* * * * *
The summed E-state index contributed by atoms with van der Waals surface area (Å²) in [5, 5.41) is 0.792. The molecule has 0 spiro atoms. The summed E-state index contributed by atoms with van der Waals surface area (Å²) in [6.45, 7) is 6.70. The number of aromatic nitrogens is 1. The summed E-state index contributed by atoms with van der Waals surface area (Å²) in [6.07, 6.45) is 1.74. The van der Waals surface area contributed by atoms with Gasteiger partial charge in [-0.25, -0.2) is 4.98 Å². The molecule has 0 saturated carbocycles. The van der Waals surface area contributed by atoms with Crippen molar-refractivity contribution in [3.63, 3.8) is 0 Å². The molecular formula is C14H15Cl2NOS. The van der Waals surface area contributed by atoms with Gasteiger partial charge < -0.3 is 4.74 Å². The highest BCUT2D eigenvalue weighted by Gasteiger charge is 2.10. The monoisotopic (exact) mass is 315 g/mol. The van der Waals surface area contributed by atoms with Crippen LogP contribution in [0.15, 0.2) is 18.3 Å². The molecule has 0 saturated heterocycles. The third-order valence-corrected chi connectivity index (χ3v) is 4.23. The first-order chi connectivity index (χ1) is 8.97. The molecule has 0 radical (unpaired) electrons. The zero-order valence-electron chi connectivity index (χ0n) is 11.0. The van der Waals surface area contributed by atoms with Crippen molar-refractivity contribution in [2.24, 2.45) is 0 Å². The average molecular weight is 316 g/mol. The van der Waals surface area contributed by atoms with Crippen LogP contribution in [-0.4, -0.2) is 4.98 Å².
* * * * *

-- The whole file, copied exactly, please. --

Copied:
The summed E-state index contributed by atoms with van der Waals surface area (Å²) in [5, 5.41) is 0.792. The molecule has 0 spiro atoms. The summed E-state index contributed by atoms with van der Waals surface area (Å²) in [6.45, 7) is 6.70. The number of aromatic nitrogens is 1. The summed E-state index contributed by atoms with van der Waals surface area (Å²) in [6.07, 6.45) is 1.74. The van der Waals surface area contributed by atoms with Gasteiger partial charge in [-0.25, -0.2) is 4.98 Å². The molecule has 0 saturated carbocycles. The van der Waals surface area contributed by atoms with Crippen molar-refractivity contribution in [3.63, 3.8) is 0 Å². The molecular formula is C14H15Cl2NOS. The van der Waals surface area contributed by atoms with Gasteiger partial charge < -0.3 is 4.74 Å². The highest BCUT2D eigenvalue weighted by Gasteiger charge is 2.10. The monoisotopic (exact) mass is 315 g/mol. The van der Waals surface area contributed by atoms with Crippen LogP contribution in [0.15, 0.2) is 18.3 Å². The molecule has 0 saturated heterocycles. The third-order valence-corrected chi connectivity index (χ3v) is 4.23. The first-order chi connectivity index (χ1) is 8.97. The molecule has 0 radical (unpaired) electrons. The zero-order valence-electron chi connectivity index (χ0n) is 11.0. The van der Waals surface area contributed by atoms with Crippen molar-refractivity contribution in [2.24, 2.45) is 0 Å². The average molecular weight is 316 g/mol. The van der Waals surface area contributed by atoms with Crippen LogP contribution in [-0.4, -0.2) is 4.98 Å².